Back to listJan 8, 2011

Soka Gakkai Holds First Monthly Leaders Meeting of 2011 in Japan

110108hq-members.jpgAt the Soka International Friendship Center in Sendagaya

On January 8, Soka Gakkai held its monthly leaders meeting, which commemorated the 60th anniversary of the establishment of the Young Men's Group (July 11, 1951) and Young Women's Group (July 19, 1951). The event, also celebrating the 60th anniversary of home delivery of the Seikyo Shimbun by Soka Gakkai members, was held at the Soka International Friendship Center in Sendagaya, Tokyo. Soka Gakkai President Minoru Harada, other Soka Gakkai executive leaders and 96 SGI members from 15 countries and territories attended.

In a message, SGI President Daisaku Ikeda expressed his deepest appreciation for those who have delivered the Seikyo Shimbun for many years. He encouraged participants to continue deepening their faith through study, practice and dialogue and to challenge to make even more effort for the sake of world peace. He went on to say that by doing so one will accumulate great fortune that will benefit one's parents, family and friends and bring happiness to many people.

110108hq-performance.jpgYouth performers

At the meeting, youth performers played the Japanese drum, the tsugaru shamisen (Japanese three-stringed instrument), and the koto (Japanese harp). A classical Japanese dance was also presented.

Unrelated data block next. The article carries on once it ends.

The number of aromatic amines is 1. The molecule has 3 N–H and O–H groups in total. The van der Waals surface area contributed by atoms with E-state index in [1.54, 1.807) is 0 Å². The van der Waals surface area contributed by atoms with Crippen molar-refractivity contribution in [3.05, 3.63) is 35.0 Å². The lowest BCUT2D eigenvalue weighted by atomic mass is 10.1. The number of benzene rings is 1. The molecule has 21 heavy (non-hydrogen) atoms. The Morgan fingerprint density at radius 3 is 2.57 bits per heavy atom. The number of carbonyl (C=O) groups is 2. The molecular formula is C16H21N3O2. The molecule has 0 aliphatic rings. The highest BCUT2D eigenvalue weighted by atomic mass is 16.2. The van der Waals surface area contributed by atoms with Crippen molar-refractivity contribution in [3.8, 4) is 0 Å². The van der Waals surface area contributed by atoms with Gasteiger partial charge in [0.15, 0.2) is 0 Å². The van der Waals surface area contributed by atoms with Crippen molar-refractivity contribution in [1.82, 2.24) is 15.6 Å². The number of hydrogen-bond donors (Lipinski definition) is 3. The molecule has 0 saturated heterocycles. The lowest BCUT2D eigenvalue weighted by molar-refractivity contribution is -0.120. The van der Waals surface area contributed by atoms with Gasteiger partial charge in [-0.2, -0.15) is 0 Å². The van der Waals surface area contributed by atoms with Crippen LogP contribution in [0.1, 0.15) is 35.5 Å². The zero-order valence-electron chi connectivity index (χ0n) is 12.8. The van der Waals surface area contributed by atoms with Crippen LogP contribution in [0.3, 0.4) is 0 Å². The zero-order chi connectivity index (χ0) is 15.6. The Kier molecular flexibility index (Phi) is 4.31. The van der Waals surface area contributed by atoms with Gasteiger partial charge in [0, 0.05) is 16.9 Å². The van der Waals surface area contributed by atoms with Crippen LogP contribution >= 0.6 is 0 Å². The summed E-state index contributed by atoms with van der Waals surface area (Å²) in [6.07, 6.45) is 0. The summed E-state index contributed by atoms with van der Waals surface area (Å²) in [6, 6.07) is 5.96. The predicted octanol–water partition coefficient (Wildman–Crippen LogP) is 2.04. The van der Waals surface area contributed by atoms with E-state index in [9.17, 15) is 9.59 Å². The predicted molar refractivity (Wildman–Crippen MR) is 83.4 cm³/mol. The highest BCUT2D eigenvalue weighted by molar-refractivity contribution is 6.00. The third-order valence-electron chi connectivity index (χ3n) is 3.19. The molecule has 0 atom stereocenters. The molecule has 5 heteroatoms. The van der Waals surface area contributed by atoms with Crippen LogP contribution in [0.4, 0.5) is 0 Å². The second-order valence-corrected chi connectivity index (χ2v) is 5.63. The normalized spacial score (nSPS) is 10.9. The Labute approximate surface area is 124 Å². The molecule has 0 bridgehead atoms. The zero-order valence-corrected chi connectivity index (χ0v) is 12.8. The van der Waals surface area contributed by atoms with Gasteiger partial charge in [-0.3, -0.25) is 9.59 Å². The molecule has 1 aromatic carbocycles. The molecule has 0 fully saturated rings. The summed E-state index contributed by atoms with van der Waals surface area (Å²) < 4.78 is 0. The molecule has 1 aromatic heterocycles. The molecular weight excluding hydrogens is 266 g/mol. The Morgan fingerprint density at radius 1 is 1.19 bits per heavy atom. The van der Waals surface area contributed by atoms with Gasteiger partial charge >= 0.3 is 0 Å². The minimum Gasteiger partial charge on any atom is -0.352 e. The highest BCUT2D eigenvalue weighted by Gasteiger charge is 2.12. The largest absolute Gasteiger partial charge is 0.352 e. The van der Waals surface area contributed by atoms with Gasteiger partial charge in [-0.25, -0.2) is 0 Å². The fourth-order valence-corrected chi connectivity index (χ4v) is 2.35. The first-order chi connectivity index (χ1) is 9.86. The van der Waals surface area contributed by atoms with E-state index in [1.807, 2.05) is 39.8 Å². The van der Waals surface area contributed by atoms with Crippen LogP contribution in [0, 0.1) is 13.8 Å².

Following the performances, Mr. Harada encouraged those attending to expand their state of life, emphasizing nurturing and raising capable youth for the future. He also stated doing so was the starting point for realizing a peaceful community, as stated by Nichiren himself in his writing "On Establishing the Correct Teaching for the Peace of the Land."

Hideko Kitagawa, who has been delivering the Seikyo Shimbun for 35 years in Mie Prefecture, told how her Buddhist practice coupled with encouragement from Mr. Ikeda helped her overcome various set backs, especially her daughter's illness. Her practice also opened up a desire to dedicate herself to help develop her own community through her regular visits with senior citizens.

Hisaroku Ando, a Seikyo Shimbun correspondent for 22 years in Kanagawa Prefecture, shared how he applied himself to his daily Buddhist practice to overcome various illnesses as well as in his work as a manager of a major pharmaceutical company in Japan.

[Adapted from articles in the January 9 and 14, 2011, issues of the Seikyo Shimbun, Soka Gakkai, Japan; photo courtesy of Seikyo Shimbun]